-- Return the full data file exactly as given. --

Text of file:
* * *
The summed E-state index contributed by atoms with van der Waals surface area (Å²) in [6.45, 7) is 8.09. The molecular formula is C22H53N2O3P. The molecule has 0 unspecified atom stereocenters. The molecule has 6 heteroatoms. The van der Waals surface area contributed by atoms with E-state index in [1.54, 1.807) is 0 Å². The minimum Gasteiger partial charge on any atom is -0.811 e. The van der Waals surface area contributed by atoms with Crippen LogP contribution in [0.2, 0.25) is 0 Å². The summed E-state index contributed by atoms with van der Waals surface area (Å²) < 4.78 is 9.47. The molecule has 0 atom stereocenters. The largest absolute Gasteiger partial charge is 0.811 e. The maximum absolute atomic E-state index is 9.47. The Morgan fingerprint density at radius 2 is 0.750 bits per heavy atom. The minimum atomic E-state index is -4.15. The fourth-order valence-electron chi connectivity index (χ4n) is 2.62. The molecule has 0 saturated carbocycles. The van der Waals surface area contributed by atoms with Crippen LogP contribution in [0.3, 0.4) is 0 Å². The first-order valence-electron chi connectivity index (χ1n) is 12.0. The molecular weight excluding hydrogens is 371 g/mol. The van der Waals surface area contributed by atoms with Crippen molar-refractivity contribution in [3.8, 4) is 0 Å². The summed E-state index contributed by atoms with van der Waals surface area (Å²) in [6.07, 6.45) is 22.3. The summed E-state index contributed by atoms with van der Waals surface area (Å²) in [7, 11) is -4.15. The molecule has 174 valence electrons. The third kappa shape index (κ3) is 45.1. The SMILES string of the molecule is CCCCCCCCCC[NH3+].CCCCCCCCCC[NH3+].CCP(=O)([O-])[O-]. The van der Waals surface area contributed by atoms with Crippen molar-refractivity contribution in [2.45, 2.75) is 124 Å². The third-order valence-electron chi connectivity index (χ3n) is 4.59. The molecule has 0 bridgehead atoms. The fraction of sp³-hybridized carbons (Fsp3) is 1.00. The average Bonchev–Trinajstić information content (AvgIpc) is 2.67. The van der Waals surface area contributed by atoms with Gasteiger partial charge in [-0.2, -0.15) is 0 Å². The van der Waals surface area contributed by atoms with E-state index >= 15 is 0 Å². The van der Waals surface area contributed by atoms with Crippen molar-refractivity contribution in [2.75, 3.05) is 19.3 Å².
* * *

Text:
The summed E-state index contributed by atoms with van der Waals surface area (Å²) in [6.45, 7) is 8.09. The molecular formula is C22H53N2O3P. The molecule has 0 unspecified atom stereocenters. The molecule has 6 heteroatoms. The van der Waals surface area contributed by atoms with E-state index in [1.54, 1.807) is 0 Å². The minimum Gasteiger partial charge on any atom is -0.811 e. The van der Waals surface area contributed by atoms with Crippen LogP contribution in [0.2, 0.25) is 0 Å². The summed E-state index contributed by atoms with van der Waals surface area (Å²) < 4.78 is 9.47. The molecule has 0 atom stereocenters. The largest absolute Gasteiger partial charge is 0.811 e. The maximum absolute atomic E-state index is 9.47. The Morgan fingerprint density at radius 2 is 0.750 bits per heavy atom. The minimum atomic E-state index is -4.15. The fourth-order valence-electron chi connectivity index (χ4n) is 2.62. The molecule has 0 saturated carbocycles. The van der Waals surface area contributed by atoms with Crippen LogP contribution in [0.3, 0.4) is 0 Å². The first-order valence-electron chi connectivity index (χ1n) is 12.0. The molecular weight excluding hydrogens is 371 g/mol. The van der Waals surface area contributed by atoms with Crippen molar-refractivity contribution in [3.8, 4) is 0 Å². The summed E-state index contributed by atoms with van der Waals surface area (Å²) in [6.07, 6.45) is 22.3. The summed E-state index contributed by atoms with van der Waals surface area (Å²) in [7, 11) is -4.15. The molecule has 174 valence electrons. The third kappa shape index (κ3) is 45.1. The SMILES string of the molecule is CCCCCCCCCC[NH3+].CCCCCCCCCC[NH3+].CCP(=O)([O-])[O-]. The van der Waals surface area contributed by atoms with Crippen molar-refractivity contribution in [2.45, 2.75) is 124 Å². The third-order valence-electron chi connectivity index (χ3n) is 4.59. The molecule has 0 bridgehead atoms. The fraction of sp³-hybridized carbons (Fsp3) is 1.00. The average Bonchev–Trinajstić information content (AvgIpc) is 2.67. The van der Waals surface area contributed by atoms with Gasteiger partial charge in [-0.2, -0.15) is 0 Å². The van der Waals surface area contributed by atoms with E-state index >= 15 is 0 Å². The van der Waals surface area contributed by atoms with Crippen molar-refractivity contribution in [2.75, 3.05) is 19.3 Å².